© All rights reserved Felt et al. and/or their publisher

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Krishnamurthy, Akshay, Mettler, Adrian and Wagner, David (2010): Fine-grained privilege separation for web applications. In: Proceedings of the 2010 International Conference on the World Wide Web 2010. pp. 551-560.

We present a programming model for building web applications with security properties that can be confidently verified during a security review. In our model, applications are divided into isolated, privilege-separated components, enabling rich security policies to be enforced in a way that can be checked by reviewers. In our model, the web framework enforces privilege separation and isolation of web applications by requiring the use of an object-capability language and providing interfaces that expose limited, explicitly-specified privileges to application components. This approach restricts what each component of the application can do and quarantines buggy or compromised code. It also provides a way to more safely integrate third-party, less-trusted code into a web application. We have implemented a prototype of this model based upon the Java Servlet framework and used it to build a webmail application. Our experience with this example suggests that the approach is viable and helpful at establishing reviewable application-specific security properties.

© All rights reserved Krishnamurthy et al. and/or their publisher

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Karlof, Chris, Tygar, J. D. and Wagner, David (2009): Conditioned-safe ceremonies and a user study of an application to web authentication. In: Proceedings of the 2009 Symposium on Usable Privacy and Security 2009. p. 38.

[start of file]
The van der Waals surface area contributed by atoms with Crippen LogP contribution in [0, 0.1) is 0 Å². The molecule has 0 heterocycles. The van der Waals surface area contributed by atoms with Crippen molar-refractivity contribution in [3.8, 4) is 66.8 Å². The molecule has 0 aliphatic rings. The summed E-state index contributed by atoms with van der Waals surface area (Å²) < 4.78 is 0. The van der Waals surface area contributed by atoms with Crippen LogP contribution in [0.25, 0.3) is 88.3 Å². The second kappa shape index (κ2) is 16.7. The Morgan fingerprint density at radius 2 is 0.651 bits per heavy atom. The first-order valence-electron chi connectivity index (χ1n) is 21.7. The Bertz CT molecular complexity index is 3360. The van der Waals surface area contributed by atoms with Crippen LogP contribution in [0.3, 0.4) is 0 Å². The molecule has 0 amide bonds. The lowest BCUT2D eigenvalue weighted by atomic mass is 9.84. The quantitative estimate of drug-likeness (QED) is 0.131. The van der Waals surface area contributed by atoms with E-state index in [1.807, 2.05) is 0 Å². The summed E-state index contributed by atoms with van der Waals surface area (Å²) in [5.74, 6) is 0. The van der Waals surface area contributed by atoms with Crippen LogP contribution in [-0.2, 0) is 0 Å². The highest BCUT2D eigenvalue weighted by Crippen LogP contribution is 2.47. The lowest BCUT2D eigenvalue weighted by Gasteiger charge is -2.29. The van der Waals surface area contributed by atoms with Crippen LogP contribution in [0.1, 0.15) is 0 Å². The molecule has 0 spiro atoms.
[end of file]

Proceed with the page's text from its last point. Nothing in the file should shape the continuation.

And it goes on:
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Coney, Lillie, Hall, Joseph Lorenzo, Vora, Poorvi L. and Wagner, David (2005): Towards a privacy measurement criterion for voting systems. In: Delcambre, Lois M. L. and Giuliano, Genevieve (eds.) DG.O 2005 - Proceedings of the 2005 National Conference on Digital Government Research May 15-18, 2005, Atlanta, Georgia, USA. pp. 287-288.

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Jefferson, David, Rubin, Aviel D., Simons, Barbara and Wagner, David (2004): Analyzing internet voting security. In Communications of the ACM, 47 (10) pp. 59-64.

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Perrig, Adrian, Stankovic, John A. and Wagner, David (2004): Security in wireless sensor networks. In Communications of the ACM, 47 (6) pp. 53-57.

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Cam-Winget, Nancy, Housley, Russell, Wagner, David and Walker, Jesse (2003): Security flaws in 802.11 data link protocols. In Communications of the ACM, 46 (5) pp. 35-39.

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Goldberg, Ian and Wagner, David (1998): TAZ Servers and the Rewebber Network: Enabling Anonymous Publishing on the World Wide Web. In First Monday, 3 (4) .